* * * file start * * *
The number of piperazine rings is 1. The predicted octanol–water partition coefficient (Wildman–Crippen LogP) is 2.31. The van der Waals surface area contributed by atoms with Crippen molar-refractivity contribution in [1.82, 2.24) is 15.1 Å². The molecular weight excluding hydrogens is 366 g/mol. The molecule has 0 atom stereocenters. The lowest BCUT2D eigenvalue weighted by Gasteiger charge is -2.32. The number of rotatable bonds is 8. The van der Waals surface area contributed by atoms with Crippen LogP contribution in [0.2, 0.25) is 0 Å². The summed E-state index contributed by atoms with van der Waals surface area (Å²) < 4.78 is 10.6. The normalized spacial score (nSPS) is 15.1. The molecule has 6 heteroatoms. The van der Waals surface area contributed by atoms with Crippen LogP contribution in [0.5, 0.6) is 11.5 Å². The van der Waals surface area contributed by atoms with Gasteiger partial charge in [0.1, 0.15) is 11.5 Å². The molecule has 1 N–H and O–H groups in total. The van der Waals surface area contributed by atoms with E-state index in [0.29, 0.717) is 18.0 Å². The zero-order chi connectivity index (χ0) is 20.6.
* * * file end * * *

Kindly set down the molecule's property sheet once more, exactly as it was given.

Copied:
The number of piperazine rings is 1. The predicted octanol–water partition coefficient (Wildman–Crippen LogP) is 2.31. The van der Waals surface area contributed by atoms with Crippen molar-refractivity contribution in [1.82, 2.24) is 15.1 Å². The molecular weight excluding hydrogens is 366 g/mol. The molecule has 0 atom stereocenters. The lowest BCUT2D eigenvalue weighted by Gasteiger charge is -2.32. The number of rotatable bonds is 8. The van der Waals surface area contributed by atoms with Crippen LogP contribution in [0.2, 0.25) is 0 Å². The summed E-state index contributed by atoms with van der Waals surface area (Å²) < 4.78 is 10.6. The normalized spacial score (nSPS) is 15.1. The molecule has 6 heteroatoms. The van der Waals surface area contributed by atoms with Crippen LogP contribution in [0.5, 0.6) is 11.5 Å². The van der Waals surface area contributed by atoms with Gasteiger partial charge in [0.1, 0.15) is 11.5 Å². The molecule has 1 N–H and O–H groups in total. The van der Waals surface area contributed by atoms with E-state index in [0.29, 0.717) is 18.0 Å². The zero-order chi connectivity index (χ0) is 20.6.